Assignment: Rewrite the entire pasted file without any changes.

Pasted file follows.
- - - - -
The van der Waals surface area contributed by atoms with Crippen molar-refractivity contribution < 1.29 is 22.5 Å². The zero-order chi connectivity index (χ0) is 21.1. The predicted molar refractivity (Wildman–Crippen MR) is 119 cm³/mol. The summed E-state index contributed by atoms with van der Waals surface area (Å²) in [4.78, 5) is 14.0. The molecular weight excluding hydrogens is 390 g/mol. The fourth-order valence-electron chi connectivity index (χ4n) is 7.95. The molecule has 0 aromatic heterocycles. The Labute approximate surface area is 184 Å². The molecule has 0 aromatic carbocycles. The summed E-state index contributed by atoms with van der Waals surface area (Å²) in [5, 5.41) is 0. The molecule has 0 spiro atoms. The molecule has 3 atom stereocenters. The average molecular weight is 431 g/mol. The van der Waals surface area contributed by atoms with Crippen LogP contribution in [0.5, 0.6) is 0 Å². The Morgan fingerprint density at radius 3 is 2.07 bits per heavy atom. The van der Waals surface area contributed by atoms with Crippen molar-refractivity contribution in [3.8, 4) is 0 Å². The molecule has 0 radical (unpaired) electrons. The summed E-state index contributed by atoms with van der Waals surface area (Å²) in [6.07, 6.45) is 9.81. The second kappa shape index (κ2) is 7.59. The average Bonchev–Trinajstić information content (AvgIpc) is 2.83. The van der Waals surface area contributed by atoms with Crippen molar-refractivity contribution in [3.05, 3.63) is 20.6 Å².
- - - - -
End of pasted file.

The van der Waals surface area contributed by atoms with Crippen molar-refractivity contribution < 1.29 is 22.5 Å². The zero-order chi connectivity index (χ0) is 21.1. The predicted molar refractivity (Wildman–Crippen MR) is 119 cm³/mol. The summed E-state index contributed by atoms with van der Waals surface area (Å²) in [4.78, 5) is 14.0. The molecular weight excluding hydrogens is 390 g/mol. The fourth-order valence-electron chi connectivity index (χ4n) is 7.95. The molecule has 0 aromatic heterocycles. The Labute approximate surface area is 184 Å². The molecule has 0 aromatic carbocycles. The summed E-state index contributed by atoms with van der Waals surface area (Å²) in [5, 5.41) is 0. The molecule has 0 spiro atoms. The molecule has 3 atom stereocenters. The average molecular weight is 431 g/mol. The van der Waals surface area contributed by atoms with Crippen LogP contribution in [0.5, 0.6) is 0 Å². The Morgan fingerprint density at radius 3 is 2.07 bits per heavy atom. The van der Waals surface area contributed by atoms with Crippen molar-refractivity contribution in [3.8, 4) is 0 Å². The molecule has 0 radical (unpaired) electrons. The summed E-state index contributed by atoms with van der Waals surface area (Å²) in [6.07, 6.45) is 9.81. The second kappa shape index (κ2) is 7.59. The average Bonchev–Trinajstić information content (AvgIpc) is 2.83. The van der Waals surface area contributed by atoms with Crippen molar-refractivity contribution in [3.05, 3.63) is 20.6 Å².